Phoebe bent and hugged her little boy tightly and then kissed him once. If Borwick hadn’t been present, she would have smothered Nathan’s face in kisses. Her husband didn’t approve of overt physical affection, though, saying it would make their son weak.
She walked them to the front door and said, “I do hope you will return by teatime. Letty and Burton are coming.”
“We should return long before that,” her husband promised.
She watched them head toward the waiting carriage. Nathan looked so happy as he accompanied his father to the vehicle and climbed inside with the help of a footman. Pride filled her, knowing how special her little boy was. Then she held her hands to her belly, thrilled at the new life growing within her and feeling doubly blessed.
Phoebe called at her seamstress’ shop later that morning, explaining to the modiste that she was with child and would need to change the previous order that she’d placed by mail. Fortunately, Madame Toufours hadn’t started on much, wanting Phoebe to pick out several of the materials. They settled on a half-dozen gowns now and she would return as her waistline expanded and new dresses would be created for her.
She returned home and found Letty had replied to her note, assuring her that she and Burton would come for tea today and to catch up, since it had been several months since they had seen one another. Phoebe smiled, thinking how Letty had been her first child. Their mother had died when Phoebe was ten and Letty three and it had fallen to the older sister to mother her younger one.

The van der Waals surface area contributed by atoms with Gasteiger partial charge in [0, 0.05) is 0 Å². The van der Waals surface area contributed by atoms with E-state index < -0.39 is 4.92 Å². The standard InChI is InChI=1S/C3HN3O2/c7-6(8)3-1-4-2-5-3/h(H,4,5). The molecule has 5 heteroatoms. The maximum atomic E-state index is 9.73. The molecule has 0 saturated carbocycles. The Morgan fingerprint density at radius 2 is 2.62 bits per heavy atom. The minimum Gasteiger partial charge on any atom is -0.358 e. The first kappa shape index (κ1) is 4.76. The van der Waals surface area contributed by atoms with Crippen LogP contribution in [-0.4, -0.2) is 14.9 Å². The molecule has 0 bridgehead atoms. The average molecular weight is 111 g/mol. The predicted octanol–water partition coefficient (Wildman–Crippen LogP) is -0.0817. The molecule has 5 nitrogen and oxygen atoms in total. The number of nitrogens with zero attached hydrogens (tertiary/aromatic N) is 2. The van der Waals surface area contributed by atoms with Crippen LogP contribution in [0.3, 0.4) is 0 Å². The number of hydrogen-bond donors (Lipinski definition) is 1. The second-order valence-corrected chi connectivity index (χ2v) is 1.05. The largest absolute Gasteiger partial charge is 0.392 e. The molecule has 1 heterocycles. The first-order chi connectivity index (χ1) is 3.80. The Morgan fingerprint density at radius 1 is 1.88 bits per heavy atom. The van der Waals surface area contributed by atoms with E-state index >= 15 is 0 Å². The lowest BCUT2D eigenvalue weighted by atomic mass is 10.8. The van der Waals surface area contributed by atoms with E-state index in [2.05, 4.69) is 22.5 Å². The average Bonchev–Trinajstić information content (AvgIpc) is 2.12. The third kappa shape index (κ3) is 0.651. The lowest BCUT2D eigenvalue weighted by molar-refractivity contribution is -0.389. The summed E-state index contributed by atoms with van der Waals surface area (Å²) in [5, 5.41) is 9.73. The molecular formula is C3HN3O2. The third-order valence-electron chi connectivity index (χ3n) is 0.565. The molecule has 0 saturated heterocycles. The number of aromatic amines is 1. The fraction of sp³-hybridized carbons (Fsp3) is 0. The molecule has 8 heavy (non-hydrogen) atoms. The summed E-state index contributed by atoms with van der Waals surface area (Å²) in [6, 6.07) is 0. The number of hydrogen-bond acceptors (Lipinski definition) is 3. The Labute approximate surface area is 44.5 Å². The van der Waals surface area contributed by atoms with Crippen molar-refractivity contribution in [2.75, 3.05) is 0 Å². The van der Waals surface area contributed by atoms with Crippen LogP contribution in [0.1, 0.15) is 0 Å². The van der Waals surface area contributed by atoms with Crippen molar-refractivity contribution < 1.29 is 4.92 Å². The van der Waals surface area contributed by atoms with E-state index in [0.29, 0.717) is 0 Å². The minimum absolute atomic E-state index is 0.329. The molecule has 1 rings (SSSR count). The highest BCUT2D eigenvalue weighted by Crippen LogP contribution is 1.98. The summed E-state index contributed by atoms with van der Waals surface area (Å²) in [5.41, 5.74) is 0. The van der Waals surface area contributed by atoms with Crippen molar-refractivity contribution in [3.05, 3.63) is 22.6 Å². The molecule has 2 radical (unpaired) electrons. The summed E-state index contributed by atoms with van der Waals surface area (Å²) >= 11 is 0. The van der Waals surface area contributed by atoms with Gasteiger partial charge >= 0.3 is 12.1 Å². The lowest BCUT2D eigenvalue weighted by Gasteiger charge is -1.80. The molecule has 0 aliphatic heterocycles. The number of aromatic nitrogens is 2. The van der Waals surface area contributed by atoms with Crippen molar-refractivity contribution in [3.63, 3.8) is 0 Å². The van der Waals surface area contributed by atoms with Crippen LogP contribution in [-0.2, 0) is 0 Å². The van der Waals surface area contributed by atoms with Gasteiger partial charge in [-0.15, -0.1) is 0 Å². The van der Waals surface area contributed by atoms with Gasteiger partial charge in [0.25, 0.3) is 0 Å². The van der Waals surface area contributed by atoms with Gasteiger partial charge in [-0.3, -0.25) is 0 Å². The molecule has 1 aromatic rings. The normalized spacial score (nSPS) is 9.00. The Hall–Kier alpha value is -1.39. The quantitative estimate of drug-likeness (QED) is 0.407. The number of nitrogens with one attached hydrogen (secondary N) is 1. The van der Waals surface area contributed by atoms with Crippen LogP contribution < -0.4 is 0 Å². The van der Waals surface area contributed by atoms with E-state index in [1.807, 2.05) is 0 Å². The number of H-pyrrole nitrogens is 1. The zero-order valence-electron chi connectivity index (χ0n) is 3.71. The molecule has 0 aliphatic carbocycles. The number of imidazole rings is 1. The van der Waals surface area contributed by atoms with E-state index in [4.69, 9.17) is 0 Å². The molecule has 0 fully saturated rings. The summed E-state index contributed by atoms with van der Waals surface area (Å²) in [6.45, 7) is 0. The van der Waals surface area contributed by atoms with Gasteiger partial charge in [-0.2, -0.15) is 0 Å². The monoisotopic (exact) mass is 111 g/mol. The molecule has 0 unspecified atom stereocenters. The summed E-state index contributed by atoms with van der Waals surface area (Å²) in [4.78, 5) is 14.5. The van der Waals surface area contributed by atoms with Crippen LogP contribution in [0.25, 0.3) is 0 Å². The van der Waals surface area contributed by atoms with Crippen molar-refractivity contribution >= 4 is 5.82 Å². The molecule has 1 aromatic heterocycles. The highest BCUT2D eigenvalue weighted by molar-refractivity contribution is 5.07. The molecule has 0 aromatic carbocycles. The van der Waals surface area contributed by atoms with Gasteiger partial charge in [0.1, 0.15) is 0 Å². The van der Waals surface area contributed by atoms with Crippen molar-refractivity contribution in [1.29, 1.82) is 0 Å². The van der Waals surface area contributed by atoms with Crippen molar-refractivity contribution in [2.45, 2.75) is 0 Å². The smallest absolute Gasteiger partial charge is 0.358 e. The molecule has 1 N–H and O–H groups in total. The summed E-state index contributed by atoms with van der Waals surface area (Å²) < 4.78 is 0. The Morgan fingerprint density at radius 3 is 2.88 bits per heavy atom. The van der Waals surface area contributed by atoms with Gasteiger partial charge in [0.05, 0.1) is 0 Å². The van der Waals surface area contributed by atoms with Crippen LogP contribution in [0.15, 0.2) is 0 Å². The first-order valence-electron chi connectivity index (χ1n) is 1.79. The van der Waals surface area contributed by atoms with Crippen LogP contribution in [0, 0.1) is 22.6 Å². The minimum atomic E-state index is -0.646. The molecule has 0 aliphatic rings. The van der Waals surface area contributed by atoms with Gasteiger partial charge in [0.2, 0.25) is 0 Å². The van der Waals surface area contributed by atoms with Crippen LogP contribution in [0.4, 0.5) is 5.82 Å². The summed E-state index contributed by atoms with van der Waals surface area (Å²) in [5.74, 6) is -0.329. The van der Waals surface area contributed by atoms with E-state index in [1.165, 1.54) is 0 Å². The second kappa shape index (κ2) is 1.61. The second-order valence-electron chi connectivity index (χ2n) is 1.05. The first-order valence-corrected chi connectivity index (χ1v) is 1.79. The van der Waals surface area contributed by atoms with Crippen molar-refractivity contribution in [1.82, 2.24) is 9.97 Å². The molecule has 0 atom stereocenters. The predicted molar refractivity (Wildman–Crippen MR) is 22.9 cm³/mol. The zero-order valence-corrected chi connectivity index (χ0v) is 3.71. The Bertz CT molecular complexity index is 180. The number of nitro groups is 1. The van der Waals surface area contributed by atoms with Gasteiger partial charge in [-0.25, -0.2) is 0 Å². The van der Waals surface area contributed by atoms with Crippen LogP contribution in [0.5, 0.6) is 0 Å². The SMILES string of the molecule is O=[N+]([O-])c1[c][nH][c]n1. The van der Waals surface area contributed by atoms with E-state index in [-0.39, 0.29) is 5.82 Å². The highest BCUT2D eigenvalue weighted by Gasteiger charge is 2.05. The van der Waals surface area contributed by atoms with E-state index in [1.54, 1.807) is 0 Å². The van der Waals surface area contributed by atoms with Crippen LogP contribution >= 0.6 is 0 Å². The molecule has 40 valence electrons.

Retreating to her bedchamber because she was exhausted by the outing, she took a nap. Upon awakening, she completed what she believed would be a suitable menu for her husband’s investors when they came to dine and discuss business. She would share the dinner party menu with Borwick when he returned and they could talk over ideas regarding the evening’s entertainment. She was fond of the pianoforte and hoped they might book a pianist.
By now, it was almost time for tea and she went downstairs to await her sister and brother-in-law in the drawing room. They arrived and it was obvious the couple had grown close since their marriage last August. Both greeted her warmly and she had them sit as the teacart arrived.
“Will Lord Borwick be joining us?” asked Burton.
“I told him you were expected before he left this morning. He took Nathan to see the new dinosaur exhibit at the British Museum. I would have thought they would have returned by now,” she replied, recalling that Borwick had said they should arrive home in plenty of time for him to take tea.
“How is my darling nephew?” Letty asked. “Growing straight and strong?”
Phoebe laughed. “You will be surprised when you see him. He’s grown so tall in just a matter of weeks.”
“Nathan will be going away to school before you know it,” Burton proclaimed.
The thought saddened her and she determined to make the most of the next few years before her boy left home to continue his education.
Letty swatted her husband. “No mother likes to think of her darling boy leaving her.”
Grinning, Phoebe confided, “There may be another boy in the family. Or perhaps, a girl. We also are expecting a child in late September.”
“What?” Letty gasped. “How wonderful!”
The sisters hugged again and Phoebe poured out for them. They all chose sandwiches for their plates and various sweets. She only hoped she would be able to keep the food down.
Burton found the spice cake to his liking and said, “Your cook must give ours this recipe.”
As teatime ended, Phoebe grew concerned that Borwick and Nathan hadn’t yet returned. She hid her anxiety as she walked her guests to the door.
“Thank you for coming.”
She and Letty embraced and the butler opened the door. It took her aback to see a man standing there, his fist raised to knock on the door.
“My lady? Lady Borwick?” he asked anxiously.
“Yes, I am Lady Borwick,” she replied warily.